Italian Valentine’s

Just a quick brief about who is Saint Valentine.
Who was him and why do we associate him to “love”?
The day is named after a Catholic priest named Valentine, who lived in Rome in the 3rd Century when the emperor was Claudius II who was a pagan. In that time many people were turning to Christianism and Claudius put strict laws against it since he said people should be devoted to Rome and therefore he forbade marriage even from soldiers. But secretly, Valentine was marrying this couples in Christian ceremonies and this was the beginning of his reputation for believing in the importance of love.

For this reason he was punished to death on February 14th. And in the 5th century Pope Gelasius established Saint Valentine’s day in honor of this dedication to love and to this day we still celebrate him!

Everyone knows that Italians are in love with love, it is no surprise that February 14th is an important date in our country, so now we would tell you the different ways to celebrate Valentine’s like an Italian.

Valentine’s day traditions in Liguria, Italy

The ‘Lovers in Camogli’ festival in Valentine’s week is full of the most romantic of Italian culture and traditions. Takes place every year in the week leading up to St Valentine’s day, ending on the day itself. No-one really knows its origins, and no-one really cares.  All anyone knows is that it’s a great place to take a special person to celebrate Valentine’s day traditions in Italy.Many events take place during the feast, such as a poetry competition and an art one. Along the promenade there’s also a Valentine’s market!

Valentine’s day in the lovely Verona

Remember Shakespeare’s most tragically romantic of plays, ‘Romeo and Juliet’? It’s made Verona, where it was set, one of the most popular of all Italian towns to celebrate Valentine’s day.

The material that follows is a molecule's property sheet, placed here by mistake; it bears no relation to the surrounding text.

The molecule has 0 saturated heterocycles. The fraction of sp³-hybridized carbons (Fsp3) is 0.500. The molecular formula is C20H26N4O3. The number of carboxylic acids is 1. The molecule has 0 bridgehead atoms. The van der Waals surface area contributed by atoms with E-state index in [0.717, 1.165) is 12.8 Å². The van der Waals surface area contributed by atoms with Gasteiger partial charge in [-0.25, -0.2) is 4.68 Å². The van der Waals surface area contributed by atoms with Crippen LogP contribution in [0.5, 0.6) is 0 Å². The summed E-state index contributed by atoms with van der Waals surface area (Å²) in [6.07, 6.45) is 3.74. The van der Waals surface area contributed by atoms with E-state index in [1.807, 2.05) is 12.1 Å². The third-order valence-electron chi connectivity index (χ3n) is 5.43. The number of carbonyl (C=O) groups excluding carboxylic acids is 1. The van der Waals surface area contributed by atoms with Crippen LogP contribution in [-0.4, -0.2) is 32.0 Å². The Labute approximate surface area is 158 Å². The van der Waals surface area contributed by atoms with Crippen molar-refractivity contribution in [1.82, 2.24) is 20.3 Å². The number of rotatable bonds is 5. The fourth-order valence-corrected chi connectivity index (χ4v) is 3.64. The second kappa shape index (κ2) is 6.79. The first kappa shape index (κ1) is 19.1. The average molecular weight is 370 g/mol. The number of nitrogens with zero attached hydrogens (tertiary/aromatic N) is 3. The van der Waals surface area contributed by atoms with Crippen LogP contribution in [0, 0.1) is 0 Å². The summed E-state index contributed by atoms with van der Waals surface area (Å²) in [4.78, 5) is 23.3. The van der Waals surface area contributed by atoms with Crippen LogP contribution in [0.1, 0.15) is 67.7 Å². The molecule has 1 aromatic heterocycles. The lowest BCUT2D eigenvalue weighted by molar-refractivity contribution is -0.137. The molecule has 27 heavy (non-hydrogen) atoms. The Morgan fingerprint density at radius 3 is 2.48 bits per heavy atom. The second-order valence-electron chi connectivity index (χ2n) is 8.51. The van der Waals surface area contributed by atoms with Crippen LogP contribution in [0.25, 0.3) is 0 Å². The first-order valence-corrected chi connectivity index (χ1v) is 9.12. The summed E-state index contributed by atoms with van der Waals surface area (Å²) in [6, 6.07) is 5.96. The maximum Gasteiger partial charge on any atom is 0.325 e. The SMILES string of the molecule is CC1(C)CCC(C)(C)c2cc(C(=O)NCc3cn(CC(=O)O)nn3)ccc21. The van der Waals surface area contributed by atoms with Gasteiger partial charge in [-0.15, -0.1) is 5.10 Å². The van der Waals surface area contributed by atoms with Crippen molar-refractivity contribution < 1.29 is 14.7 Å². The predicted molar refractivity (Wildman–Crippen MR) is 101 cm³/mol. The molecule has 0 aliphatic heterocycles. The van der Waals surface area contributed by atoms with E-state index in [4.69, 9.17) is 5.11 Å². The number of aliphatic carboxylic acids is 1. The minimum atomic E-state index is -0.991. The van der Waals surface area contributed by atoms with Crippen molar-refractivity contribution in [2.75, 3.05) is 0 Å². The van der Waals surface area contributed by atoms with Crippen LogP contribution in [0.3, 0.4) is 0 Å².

Verona in love’ will teach you Valentine’s day facts you never knew before and introduce you to some of the most creative of all Valentine’s day ideas to charm your loved one. Join in the ‘minute long kiss’, or make sure of your own good fortune in love by touching Juliet’s statue.

The city is host to “Un Cuore da Scoprire” (Verona in Love) every year on the 13th and 14th of February. The celebration includes an array of great events such as; the Valentines Market with stalls set up in the shape of a heart (as shown in the picture above). Romantic walks down Via Mazzini (decorated with rouge hearts), free music & dancing, love letters addressed to Shakespeare’s Juliet and more. Needless to say, the home of Romeo & Juliet comes alive at this time of year and it’s definitely something not to be missed

Venice, the most romantic city to enjoy in Italy

Venice, the city emits a romantic energy that couples cannot help but act upon. The old-fashioned methods of transportation help make it so romantic: visitors are taken back in history as they can opt to use either feet or gondola.

Each year, the city conducts a symbolic marriage ceremony between Venice and the sea, a tradition that began in the year 997 and still takes place to this day. One could only hope for a relationship as dedicated as this.

Valentine’s day history and its real meaning can sometimes seem to have got lost in the scramble to buy commercially-produced cards and presents.

The tradition of locking padlocks to bridges, railings and lamp posts began in Italy a little more than four years ago after the release of the best-selling book “Ho voglio di te” (I want you) by the Italian author Federico Moccia. This was followed by the popular movie with the same name starring Riccardo Scamarcio and Laura Chiatti.

So go on, give your Valentine the most romantic gift of all this year in Italy.

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